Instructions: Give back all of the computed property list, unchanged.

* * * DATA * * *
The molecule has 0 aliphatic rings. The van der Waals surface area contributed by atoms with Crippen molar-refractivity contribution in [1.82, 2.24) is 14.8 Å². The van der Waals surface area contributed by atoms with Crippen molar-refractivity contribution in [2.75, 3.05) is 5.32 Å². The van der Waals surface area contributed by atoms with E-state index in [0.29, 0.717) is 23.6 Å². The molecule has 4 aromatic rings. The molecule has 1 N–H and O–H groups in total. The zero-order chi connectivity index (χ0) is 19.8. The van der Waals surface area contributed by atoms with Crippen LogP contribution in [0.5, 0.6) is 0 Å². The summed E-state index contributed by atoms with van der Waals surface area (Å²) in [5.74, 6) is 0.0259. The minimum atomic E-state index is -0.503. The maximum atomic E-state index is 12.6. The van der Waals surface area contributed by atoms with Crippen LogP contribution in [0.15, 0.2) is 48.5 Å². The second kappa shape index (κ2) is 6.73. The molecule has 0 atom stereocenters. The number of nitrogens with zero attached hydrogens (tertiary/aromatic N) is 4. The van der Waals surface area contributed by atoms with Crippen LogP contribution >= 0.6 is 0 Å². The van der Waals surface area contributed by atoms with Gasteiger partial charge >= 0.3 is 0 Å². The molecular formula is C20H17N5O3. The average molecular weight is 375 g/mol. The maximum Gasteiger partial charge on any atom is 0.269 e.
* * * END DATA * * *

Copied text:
The molecule has 0 aliphatic rings. The van der Waals surface area contributed by atoms with Crippen molar-refractivity contribution in [1.82, 2.24) is 14.8 Å². The van der Waals surface area contributed by atoms with Crippen molar-refractivity contribution in [2.75, 3.05) is 5.32 Å². The van der Waals surface area contributed by atoms with E-state index in [0.29, 0.717) is 23.6 Å². The molecule has 4 aromatic rings. The molecule has 1 N–H and O–H groups in total. The zero-order chi connectivity index (χ0) is 19.8. The van der Waals surface area contributed by atoms with Crippen LogP contribution in [0.5, 0.6) is 0 Å². The summed E-state index contributed by atoms with van der Waals surface area (Å²) in [5.74, 6) is 0.0259. The minimum atomic E-state index is -0.503. The maximum atomic E-state index is 12.6. The van der Waals surface area contributed by atoms with Crippen LogP contribution in [0.15, 0.2) is 48.5 Å². The second kappa shape index (κ2) is 6.73. The molecule has 0 atom stereocenters. The number of nitrogens with zero attached hydrogens (tertiary/aromatic N) is 4. The van der Waals surface area contributed by atoms with Crippen LogP contribution >= 0.6 is 0 Å². The van der Waals surface area contributed by atoms with Gasteiger partial charge >= 0.3 is 0 Å². The molecular formula is C20H17N5O3. The average molecular weight is 375 g/mol. The maximum Gasteiger partial charge on any atom is 0.269 e.